Ballarat education and social service providers are working to develop a world-first program to engage youth in education.
Clemente Ballarat program partners have applied for $3 million funding to establish Clemente Australia Youth, a transformational education program for vulnerable, educationally disengaged and welfare dependent young people.
The pitch for the youth program follows the success of the internationally renowned Clemente Program that engages people experiencing disadvantage and social isolation in university-level education.
The worldwide program offering free humanities education in courses such as philosophy, history and sociology has been running in Ballarat since 2008.
Centacare Clemente Ballarat steering committee member Debbie Mannix said the program was a starting point for people who had dropped out or did not have the financial capability to connect with education.
"It is not the end result that is important, it is the pathway and giving people an opportunity to make good choices in their lives," she said.
"We had a beautiful example of a single mum sitting at a kitchen table with four kids. She was doing her study and the kids were out of control. Eventually the kids started sitting with mum at the table to study and now those kids have all gone on to finish year 12.
"We have had people win scholarships to Melbourne University, others go onto to do further education and some go on to do social work."
The Clemente Ballarat program is a partnership between Australian Catholic University, Federation University Australia, Centacare, The City of Ballarat, The Ballarat Foundation and The Smith Family.
You give a person a roof over their head, a safe place to live and then you offer them an education with high support. We know this has potential.Debbie Mannix, Centacare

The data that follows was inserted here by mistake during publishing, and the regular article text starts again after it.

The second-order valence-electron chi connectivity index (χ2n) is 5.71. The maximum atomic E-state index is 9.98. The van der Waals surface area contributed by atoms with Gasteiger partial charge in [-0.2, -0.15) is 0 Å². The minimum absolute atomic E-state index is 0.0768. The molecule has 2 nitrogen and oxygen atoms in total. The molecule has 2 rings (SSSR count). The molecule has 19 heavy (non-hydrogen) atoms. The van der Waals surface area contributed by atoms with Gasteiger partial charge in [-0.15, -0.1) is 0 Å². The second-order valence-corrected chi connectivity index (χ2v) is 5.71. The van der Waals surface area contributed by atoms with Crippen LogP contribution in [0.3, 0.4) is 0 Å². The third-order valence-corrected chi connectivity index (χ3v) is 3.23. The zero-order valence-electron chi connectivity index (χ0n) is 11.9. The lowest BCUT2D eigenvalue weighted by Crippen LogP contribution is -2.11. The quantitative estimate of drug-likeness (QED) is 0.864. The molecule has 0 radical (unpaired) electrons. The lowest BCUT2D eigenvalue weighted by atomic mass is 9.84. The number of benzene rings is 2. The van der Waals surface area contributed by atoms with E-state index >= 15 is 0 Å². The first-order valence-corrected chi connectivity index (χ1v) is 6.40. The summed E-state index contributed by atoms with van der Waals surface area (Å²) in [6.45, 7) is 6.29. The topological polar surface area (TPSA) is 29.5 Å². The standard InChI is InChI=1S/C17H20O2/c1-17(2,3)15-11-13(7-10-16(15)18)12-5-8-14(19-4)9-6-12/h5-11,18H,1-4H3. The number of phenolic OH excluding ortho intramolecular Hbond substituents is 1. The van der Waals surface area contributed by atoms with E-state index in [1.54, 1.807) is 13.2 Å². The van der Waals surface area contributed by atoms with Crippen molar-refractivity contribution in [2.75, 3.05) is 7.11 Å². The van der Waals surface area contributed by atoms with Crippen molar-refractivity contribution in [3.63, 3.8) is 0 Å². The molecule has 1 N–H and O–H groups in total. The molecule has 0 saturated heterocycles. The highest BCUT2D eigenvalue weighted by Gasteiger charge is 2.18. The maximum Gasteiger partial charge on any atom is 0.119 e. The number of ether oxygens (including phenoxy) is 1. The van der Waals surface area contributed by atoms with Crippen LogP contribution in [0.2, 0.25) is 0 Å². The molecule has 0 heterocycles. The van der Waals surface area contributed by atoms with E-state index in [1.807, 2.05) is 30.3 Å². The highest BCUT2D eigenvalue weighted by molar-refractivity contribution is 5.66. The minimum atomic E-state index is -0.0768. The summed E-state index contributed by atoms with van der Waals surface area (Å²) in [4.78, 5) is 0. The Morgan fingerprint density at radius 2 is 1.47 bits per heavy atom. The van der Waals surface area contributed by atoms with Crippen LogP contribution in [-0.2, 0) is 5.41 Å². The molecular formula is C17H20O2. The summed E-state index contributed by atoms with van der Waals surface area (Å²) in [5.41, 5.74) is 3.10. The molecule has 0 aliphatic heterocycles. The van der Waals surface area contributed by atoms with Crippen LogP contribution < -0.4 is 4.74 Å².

Classes are held at the Ballarat Library, avoiding a university setting that can be overwhelming to people who have been disengaged from education.
Class sizes range from 10 to 15 people and each student has a one on one relationships with a volunteer support learning partner.
Participants who complete the program graduate with other ACU graduates.
ACU Clemente Ballarat academic coordinator Dr Steve Else said the program was looking for new partners to support an expansion of students, facilities and resources.
He spoke at the Clemente Ballarat conference held at the Town Hall on Thursday about how emotional intelligence research could support the program and help develop a new version, Clemente Australia Youth.
If $3 million funding from the Department of Education and Training is secured, the Ballarat partnership will develop a youth program to roll out as a pilot in Ballarat, Bendigo, Gippsland and Hobart - areas identified with high rates of youth disengagement from education.
The youth program curriculum will also focus on humanities, subjects Mr Else said had the ability to 'wake people up educationally' and give them the confidence to ask questions of themselves and of society around them.
"You give a person a roof over their head, a safe place to live and then you offer them an education with high support," Ms Mannix said.
"We know this has potential."